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When Knights Hosted the MLB All Star Game


By Andrew Fowler
Credit: Knights of Columbus / James Heffernan

Credit: Knights of Columbus / James Heffernan

The Knights of Columbus sports a longtime connection to baseball including owning the land that Yankee Stadium stood on from 1953 to the mid-1970s.

Knights helped spread baseball’s popularity across the country by sponsoring Babe Ruth’s exhibition games, and many of the game’s greatest players were members. The Knights’ founder, Father Michael McGivney, even played for his seminary’s team.

During the time that the Knights owned the land it sat on, Yankee Stadium hosted the All Star Game only once: on July 13, 1960.

That day, more than 38,000 people went through the turnstiles to see Willie Mays, Hank Aaron, Mickey Mantle, Roberto Clemente and other stars square off. They saw Ted Williams and Stan Musial — both players marking their 19th appearance in an All Star Game. They saw Vern Law of the Pittsburgh Pirates and Whitey Ford of the New York Yankees as the starting pitchers.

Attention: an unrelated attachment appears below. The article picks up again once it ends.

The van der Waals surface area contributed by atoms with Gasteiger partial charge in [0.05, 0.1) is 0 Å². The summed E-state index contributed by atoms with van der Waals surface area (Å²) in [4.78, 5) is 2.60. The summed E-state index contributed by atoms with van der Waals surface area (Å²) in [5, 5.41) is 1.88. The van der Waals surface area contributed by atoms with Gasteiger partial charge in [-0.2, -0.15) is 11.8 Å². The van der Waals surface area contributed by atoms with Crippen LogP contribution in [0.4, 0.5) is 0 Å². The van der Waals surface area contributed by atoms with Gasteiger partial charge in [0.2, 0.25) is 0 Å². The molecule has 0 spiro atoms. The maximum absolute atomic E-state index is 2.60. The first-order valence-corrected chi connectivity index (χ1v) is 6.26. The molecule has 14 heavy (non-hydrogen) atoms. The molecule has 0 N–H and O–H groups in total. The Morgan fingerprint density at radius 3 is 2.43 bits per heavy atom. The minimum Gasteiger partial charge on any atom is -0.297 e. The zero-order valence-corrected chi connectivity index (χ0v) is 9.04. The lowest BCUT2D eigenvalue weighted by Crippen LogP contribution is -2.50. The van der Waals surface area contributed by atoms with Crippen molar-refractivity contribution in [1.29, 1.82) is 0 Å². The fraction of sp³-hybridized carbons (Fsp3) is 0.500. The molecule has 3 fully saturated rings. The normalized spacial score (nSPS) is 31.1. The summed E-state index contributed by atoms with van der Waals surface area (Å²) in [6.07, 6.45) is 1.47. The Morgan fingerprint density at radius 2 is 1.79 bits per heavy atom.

In total, 17 future Hall of Famers played.

The National League won in a 6-0 shutout off the bats of Eddie Mathews, Mays, Ken Boyer and Musial who all hit home-runs.

Fun fact: there were two All Star games that season. The first game was held at Municipal Stadium in Kansas City. The trend of holding multiple games lasted from 1959 to 1962, and was designed to improve the players’ pension fund.

The Knights of Columbus was able to buy the nine acres beneath “The House that Ruth Built” as part of the Order’s lease-back investments. According to then-Supreme Knight Luke Hart, the Knights met with the Bankers Trust Company and wrote a check for $2,500,000.

Hart wrote in his diary that “It was, of course, the largest check I ever signed.”

But the Knights’ ownership of the land ended when the City of New York decided to renovate the stadium in the mid-1970s and acquired the property by eminent domain. Supreme Knight Virgil Dechant said, “It was not our wish to sell it, but we had no choice.”

So the second 1960 All Star Game would be the only time the Knights hosted the Midsummer Classic. It may not have been a game for the ages, but it is exciting to know that some of the game’s mightiest legends played on a field owned by the Knights of Columbus.

To learn more about the Knights, click here.

Share your story with andrew.fowler@kofc.org.